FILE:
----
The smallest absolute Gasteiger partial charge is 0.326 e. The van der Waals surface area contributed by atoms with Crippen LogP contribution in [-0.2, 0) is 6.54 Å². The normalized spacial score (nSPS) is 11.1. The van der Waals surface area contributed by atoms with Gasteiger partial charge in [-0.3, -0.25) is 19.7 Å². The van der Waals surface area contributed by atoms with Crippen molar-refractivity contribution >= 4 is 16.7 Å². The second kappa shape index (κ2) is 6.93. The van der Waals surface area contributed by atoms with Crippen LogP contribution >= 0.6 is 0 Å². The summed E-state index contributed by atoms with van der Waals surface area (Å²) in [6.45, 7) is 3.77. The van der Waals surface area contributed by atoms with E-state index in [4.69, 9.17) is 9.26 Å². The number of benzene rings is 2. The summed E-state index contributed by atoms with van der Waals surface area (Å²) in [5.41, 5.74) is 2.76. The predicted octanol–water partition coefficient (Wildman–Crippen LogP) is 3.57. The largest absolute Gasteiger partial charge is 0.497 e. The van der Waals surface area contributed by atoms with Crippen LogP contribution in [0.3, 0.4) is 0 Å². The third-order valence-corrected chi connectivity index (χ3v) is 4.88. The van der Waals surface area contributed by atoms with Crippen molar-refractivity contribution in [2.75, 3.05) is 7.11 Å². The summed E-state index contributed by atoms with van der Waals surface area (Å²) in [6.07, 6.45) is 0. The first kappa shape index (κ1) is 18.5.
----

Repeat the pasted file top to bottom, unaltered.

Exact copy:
The smallest absolute Gasteiger partial charge is 0.326 e. The van der Waals surface area contributed by atoms with Crippen LogP contribution in [-0.2, 0) is 6.54 Å². The normalized spacial score (nSPS) is 11.1. The van der Waals surface area contributed by atoms with Gasteiger partial charge in [-0.3, -0.25) is 19.7 Å². The van der Waals surface area contributed by atoms with Crippen molar-refractivity contribution >= 4 is 16.7 Å². The second kappa shape index (κ2) is 6.93. The van der Waals surface area contributed by atoms with Crippen LogP contribution >= 0.6 is 0 Å². The summed E-state index contributed by atoms with van der Waals surface area (Å²) in [6.45, 7) is 3.77. The van der Waals surface area contributed by atoms with E-state index in [4.69, 9.17) is 9.26 Å². The number of benzene rings is 2. The summed E-state index contributed by atoms with van der Waals surface area (Å²) in [5.41, 5.74) is 2.76. The predicted octanol–water partition coefficient (Wildman–Crippen LogP) is 3.57. The largest absolute Gasteiger partial charge is 0.497 e. The van der Waals surface area contributed by atoms with Crippen LogP contribution in [0.3, 0.4) is 0 Å². The third-order valence-corrected chi connectivity index (χ3v) is 4.88. The van der Waals surface area contributed by atoms with Crippen molar-refractivity contribution in [2.75, 3.05) is 7.11 Å². The summed E-state index contributed by atoms with van der Waals surface area (Å²) in [6.07, 6.45) is 0. The first kappa shape index (κ1) is 18.5.